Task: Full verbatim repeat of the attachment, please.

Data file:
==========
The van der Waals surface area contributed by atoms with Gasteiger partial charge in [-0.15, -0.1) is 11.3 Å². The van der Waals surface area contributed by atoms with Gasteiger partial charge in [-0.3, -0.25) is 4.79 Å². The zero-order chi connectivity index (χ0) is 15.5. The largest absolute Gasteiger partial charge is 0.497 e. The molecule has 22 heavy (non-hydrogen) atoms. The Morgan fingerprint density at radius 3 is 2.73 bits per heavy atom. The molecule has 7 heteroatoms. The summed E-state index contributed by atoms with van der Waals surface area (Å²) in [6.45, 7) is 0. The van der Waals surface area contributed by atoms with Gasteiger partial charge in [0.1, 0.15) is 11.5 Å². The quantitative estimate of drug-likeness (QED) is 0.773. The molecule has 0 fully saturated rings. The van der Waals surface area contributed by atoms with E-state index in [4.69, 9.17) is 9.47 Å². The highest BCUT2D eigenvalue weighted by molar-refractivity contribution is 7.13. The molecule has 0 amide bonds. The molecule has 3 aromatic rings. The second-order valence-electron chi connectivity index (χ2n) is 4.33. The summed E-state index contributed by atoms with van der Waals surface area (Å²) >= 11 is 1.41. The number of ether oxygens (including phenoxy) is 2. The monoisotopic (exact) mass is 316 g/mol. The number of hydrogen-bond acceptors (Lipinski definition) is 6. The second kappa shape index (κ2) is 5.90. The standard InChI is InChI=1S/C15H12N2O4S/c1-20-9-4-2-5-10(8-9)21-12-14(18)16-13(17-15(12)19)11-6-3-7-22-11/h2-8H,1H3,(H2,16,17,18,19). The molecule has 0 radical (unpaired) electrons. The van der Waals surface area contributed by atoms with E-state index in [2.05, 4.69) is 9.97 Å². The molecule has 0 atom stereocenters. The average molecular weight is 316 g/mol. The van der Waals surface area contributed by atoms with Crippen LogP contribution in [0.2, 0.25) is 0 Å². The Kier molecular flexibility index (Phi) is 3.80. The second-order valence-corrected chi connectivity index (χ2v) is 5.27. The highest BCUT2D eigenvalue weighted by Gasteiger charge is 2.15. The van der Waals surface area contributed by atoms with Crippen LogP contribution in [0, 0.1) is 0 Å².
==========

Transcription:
The van der Waals surface area contributed by atoms with Gasteiger partial charge in [-0.15, -0.1) is 11.3 Å². The van der Waals surface area contributed by atoms with Gasteiger partial charge in [-0.3, -0.25) is 4.79 Å². The zero-order chi connectivity index (χ0) is 15.5. The largest absolute Gasteiger partial charge is 0.497 e. The molecule has 22 heavy (non-hydrogen) atoms. The Morgan fingerprint density at radius 3 is 2.73 bits per heavy atom. The molecule has 7 heteroatoms. The summed E-state index contributed by atoms with van der Waals surface area (Å²) in [6.45, 7) is 0. The van der Waals surface area contributed by atoms with Gasteiger partial charge in [0.1, 0.15) is 11.5 Å². The quantitative estimate of drug-likeness (QED) is 0.773. The molecule has 0 fully saturated rings. The van der Waals surface area contributed by atoms with E-state index in [4.69, 9.17) is 9.47 Å². The highest BCUT2D eigenvalue weighted by molar-refractivity contribution is 7.13. The molecule has 0 amide bonds. The molecule has 3 aromatic rings. The second-order valence-electron chi connectivity index (χ2n) is 4.33. The summed E-state index contributed by atoms with van der Waals surface area (Å²) >= 11 is 1.41. The number of ether oxygens (including phenoxy) is 2. The monoisotopic (exact) mass is 316 g/mol. The number of hydrogen-bond acceptors (Lipinski definition) is 6. The second kappa shape index (κ2) is 5.90. The standard InChI is InChI=1S/C15H12N2O4S/c1-20-9-4-2-5-10(8-9)21-12-14(18)16-13(17-15(12)19)11-6-3-7-22-11/h2-8H,1H3,(H2,16,17,18,19). The molecule has 0 radical (unpaired) electrons. The van der Waals surface area contributed by atoms with E-state index in [2.05, 4.69) is 9.97 Å². The molecule has 0 atom stereocenters. The average molecular weight is 316 g/mol. The van der Waals surface area contributed by atoms with Crippen LogP contribution in [0.2, 0.25) is 0 Å². The Kier molecular flexibility index (Phi) is 3.80. The second-order valence-corrected chi connectivity index (χ2v) is 5.27. The highest BCUT2D eigenvalue weighted by Gasteiger charge is 2.15. The van der Waals surface area contributed by atoms with Crippen LogP contribution in [0, 0.1) is 0 Å².